Originally published on Tue October 29, 2013 11:40 am
By Shelly Tan
NPR's Scott Horsley reported Monday on questions about a famous quote attributed to the late Winston Churchill. Did the former British prime minister say it? Take this interactive quiz to find out — and see if you can find the correct speaker for other famous comments.
Monday was yet another troubled day for the Affordable Care Act.
Sunday night, the outside vendor that operates two key parts of the website that lets people browse and sign up for health insurance experienced a failure.
The failure took place at a vendor called Verizon Terremark and presumably affected other clients as well as HealthCare.gov, the federal website that people use to sign up for insurance under the Affordable Care Act.
Originally published on Tue October 29, 2013 12:59 pm
There's a big race right now to become the 51st state.
Forget traditional contenders like Puerto Rico. In several existing states, residents of less populous areas are hoping to create new states of their own.
Citizens in 11 mostly northeastern Colorado counties are among them. They'll vote on Nov. 5 whether to break off and form their own state. Many are unhappy about liberal state legislation they believe reflects the values of the Denver-Boulder corridor, but not their part of the world.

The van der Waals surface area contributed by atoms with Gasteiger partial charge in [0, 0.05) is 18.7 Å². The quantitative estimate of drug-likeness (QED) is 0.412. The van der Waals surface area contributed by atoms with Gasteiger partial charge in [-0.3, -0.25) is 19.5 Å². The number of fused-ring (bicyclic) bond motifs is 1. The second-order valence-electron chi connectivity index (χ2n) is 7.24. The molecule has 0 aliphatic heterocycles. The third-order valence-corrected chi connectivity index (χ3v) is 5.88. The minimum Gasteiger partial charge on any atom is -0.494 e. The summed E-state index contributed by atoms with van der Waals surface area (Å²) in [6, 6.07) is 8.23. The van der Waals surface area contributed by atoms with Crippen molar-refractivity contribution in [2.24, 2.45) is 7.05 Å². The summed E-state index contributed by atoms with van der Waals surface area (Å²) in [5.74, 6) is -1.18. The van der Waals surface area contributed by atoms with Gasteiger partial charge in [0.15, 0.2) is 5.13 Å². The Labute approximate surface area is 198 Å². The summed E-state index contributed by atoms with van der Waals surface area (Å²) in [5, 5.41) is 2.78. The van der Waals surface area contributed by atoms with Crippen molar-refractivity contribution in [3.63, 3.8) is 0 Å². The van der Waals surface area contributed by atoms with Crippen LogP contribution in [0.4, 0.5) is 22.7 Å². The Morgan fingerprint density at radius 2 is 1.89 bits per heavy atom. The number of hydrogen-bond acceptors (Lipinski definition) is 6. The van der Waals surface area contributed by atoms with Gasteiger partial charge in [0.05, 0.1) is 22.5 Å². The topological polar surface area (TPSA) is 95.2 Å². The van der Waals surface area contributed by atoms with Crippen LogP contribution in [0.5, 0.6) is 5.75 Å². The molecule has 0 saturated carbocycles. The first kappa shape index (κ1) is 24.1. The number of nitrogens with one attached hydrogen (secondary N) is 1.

It's the last week of October. That means the administration has just a month to meet its self-imposed deadline to have the Affordable Care Act website running as efficiently as it and millions of Americans had originally envisioned.
But the first item in our Monday political mix of some of the more interesting tidbits that caught my eye this morning indicates why setting such a deadline might be easier than meeting it.
Senators and representative hold budget talks this week, a meeting that should have been routine but was not arranged until after a government shutdown. Now Democrats and Republicans are supposed to set a framework for federal spending, on everything from defense to education to helping seniors.
Ron Brownstein of National Journal says it's going to be hard because of both party's political calculations. He starts us off with Democrats.
It's MORNING EDITION from NPR News. I'm Steve Inskeep.
RENEE MONTAGNE, HOST:
And I'm Renee Montagne.
Political professionals like to keep an eye on the only two governors races to come year after each presidential election. In 2005, Democrats won the races in New Jersey and Virginia. They went on to dominate congressional races the year after.